• Variola major: more serious, mortality rate about 30% in unvaccinated individuals
    • Variola minor: less serious, mortality rate < 1%
  • Classified into 4 clinical categories:
    • Ordinary type2
      • Most common form, and during the smallpox era, accounted for > 85% of cases
      • Symptoms of prodrome occur over 4 days and include the following symptoms: fever (101-105°F or 38.3-40.5°C), chills, malaise, pharyngitis, weakness, headache, vomiting, severe abdominal pain, anorexia
      • As the fever improves, characteristic rash begins to develop
        • Lesions typically erupt in the oropharynx first, followed by the face and extremities, and then the trunk, soles, and palms in a centrifugal manner
        • Lesions progress from macules to papules to vesicles over 4-5 days; then the vesicles become umbilicated and transition into pustules within another 1-2 days
        • Crusting and scab formation occurs by day 9 of rash, and crusts slough off approximately 14 days after onset of rash
      • Mortality rate: ranged from 10% for patients with discrete lesions to 60% for patients with confluent lesions3
    • Modified type2
      • Occurs in previously vaccinated individuals
      • Prodrome consists of severe headache, backache, and fever
      • There may be fewer skin lesions that are more superficial
      • Skin lesions progress more quickly, and crusting typically is complete within 10 days
    • Flat type2,9
      • Very rare and occurs more frequently in children
      • Vaccination may impart some protection
      • Skin lesions evolve slowly, become confluent, and never progress to pustules
      • Appearance of lesions suggests a deficient cellular immune response to the virus, and the majority of cases are fatal (95-100%)
    • Hemorrhagic type2-3
      • More common in adults but can occur in all ages
      • Pregnant women are more susceptible
      • Vaccination is not protective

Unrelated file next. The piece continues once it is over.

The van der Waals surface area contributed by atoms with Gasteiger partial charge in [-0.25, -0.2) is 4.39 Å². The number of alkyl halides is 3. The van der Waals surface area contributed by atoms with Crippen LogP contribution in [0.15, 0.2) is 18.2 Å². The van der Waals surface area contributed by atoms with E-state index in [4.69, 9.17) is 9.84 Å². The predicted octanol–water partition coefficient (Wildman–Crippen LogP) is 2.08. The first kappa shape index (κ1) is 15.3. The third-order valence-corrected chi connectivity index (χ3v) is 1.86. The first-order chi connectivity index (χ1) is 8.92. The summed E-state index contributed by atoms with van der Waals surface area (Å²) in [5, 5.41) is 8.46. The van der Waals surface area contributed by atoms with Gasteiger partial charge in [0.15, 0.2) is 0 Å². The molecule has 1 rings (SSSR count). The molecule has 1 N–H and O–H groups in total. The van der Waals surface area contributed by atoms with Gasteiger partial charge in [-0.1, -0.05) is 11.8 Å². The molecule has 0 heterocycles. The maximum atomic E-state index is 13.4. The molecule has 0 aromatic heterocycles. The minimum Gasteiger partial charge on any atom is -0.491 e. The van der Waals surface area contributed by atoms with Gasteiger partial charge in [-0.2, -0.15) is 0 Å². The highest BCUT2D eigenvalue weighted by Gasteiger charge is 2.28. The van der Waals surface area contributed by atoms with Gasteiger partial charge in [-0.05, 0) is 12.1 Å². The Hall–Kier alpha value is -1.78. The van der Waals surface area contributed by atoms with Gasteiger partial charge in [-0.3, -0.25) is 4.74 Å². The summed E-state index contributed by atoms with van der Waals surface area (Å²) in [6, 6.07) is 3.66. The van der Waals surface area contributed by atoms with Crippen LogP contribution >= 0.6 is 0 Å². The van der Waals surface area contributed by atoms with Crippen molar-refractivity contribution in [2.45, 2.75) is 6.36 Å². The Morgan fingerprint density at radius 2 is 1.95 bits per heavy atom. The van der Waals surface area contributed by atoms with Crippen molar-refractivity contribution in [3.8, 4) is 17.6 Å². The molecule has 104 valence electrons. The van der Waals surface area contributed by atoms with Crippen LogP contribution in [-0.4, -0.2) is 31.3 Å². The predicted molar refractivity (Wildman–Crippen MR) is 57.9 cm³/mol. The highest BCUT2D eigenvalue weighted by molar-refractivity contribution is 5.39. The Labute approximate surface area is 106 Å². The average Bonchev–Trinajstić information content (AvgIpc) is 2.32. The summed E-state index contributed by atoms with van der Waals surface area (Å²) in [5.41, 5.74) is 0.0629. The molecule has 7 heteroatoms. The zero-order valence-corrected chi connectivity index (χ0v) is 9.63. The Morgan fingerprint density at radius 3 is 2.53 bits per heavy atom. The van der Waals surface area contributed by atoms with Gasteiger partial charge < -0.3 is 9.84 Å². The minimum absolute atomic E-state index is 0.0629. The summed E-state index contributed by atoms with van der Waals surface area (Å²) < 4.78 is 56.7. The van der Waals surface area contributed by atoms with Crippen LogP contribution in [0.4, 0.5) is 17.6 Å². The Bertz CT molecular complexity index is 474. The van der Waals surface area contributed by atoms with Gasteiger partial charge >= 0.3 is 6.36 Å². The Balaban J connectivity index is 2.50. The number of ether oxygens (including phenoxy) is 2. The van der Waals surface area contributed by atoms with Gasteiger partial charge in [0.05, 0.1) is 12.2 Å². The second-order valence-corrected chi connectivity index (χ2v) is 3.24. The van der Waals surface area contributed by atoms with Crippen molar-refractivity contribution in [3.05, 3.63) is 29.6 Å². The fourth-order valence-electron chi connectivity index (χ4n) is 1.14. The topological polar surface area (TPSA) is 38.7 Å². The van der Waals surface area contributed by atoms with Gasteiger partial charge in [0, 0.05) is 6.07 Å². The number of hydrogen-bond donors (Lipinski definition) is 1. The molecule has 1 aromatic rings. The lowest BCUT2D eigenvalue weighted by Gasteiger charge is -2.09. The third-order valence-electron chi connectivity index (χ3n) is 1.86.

• Difficult to recognize
      • Different from ordinary smallpox due to a shorter incubation period, more severe prodromal symptoms, and development of a dusky erythema followed by lesions and mucous membranes that become hemorrhagic
      • Death, secondary to multi-organ failure, typically occurs by the 5th or 6th day of the rash; case-fatality rate is 93-100%


  • Primarily a clinical diagnosis
  • Use the CDC guidelines to determine risk of smallpox using major and minor criteria:2
    • Criteria:
      • 3 major criteria:
        1. Febrile prodrome: fever ³ 101°F (38.3°C) 1-4 days prior to rash onset with at least prostration, headache, backache, chills, vomiting, OR severe abdominal pain
        2. Classic smallpox lesions: deep-seated, firm/hard, round, well-circumscribed vesicles or pustules; lesions may umbilicate or become confluent
        3. Lesions in same stage of development: on any one part of the body, all lesions in same stage of development
      • 5 minor criteria:
        1. Centrifugal distribution of lesions
        2. First lesions on the oral mucosal/palate, face, or forearms
        3. Patient appears toxic or moribund
        4. Slow evolution of lesions from macules to papules to pustules (1-2 days for each stage)
        5. Lesions on the palms and/or soles
      • If the patient has no febrile prodrome OR has febrile prodrome AND < 4 minor criteria, the patient’s risk of smallpox is LOW
      • If the patient has a febrile prodrome AND one other major smallpox criterion OR if the patient has a febrile prodrome AND ³ 4 minor criteria, the patient’s risk of smallpox is MODERATE
      • If the patient has a febrile prodrome AND classic smallpox lesions AND lesions in the same stage of development (all 3 major criteria), the patient’s risk of smallpox is HIGH
    • If a presumptive diagnosis of smallpox is being considered, appropriate infection control precautions must be implemented.2
      • Patients should be placed in an airborne infection isolation room (AIIR)
      • Use standard, airborne, and contact precautions, such as N95 respirators, gloves, and gowns
      • During transport, place a sheet over the patient’s rash and cover the patient’s mouth and nose with an N95 respiratory or surgical mask
    • Testing:
      • Testing for smallpox is not indicated for patients at low or moderate risk since the positive predictive value is very low; testing for other etiologies should be carried out, such as varicella, HSV-1, and HSV-2.2-3
      • Definitive diagnosis is established with specific molecular testing after consultation with the CDC.1-2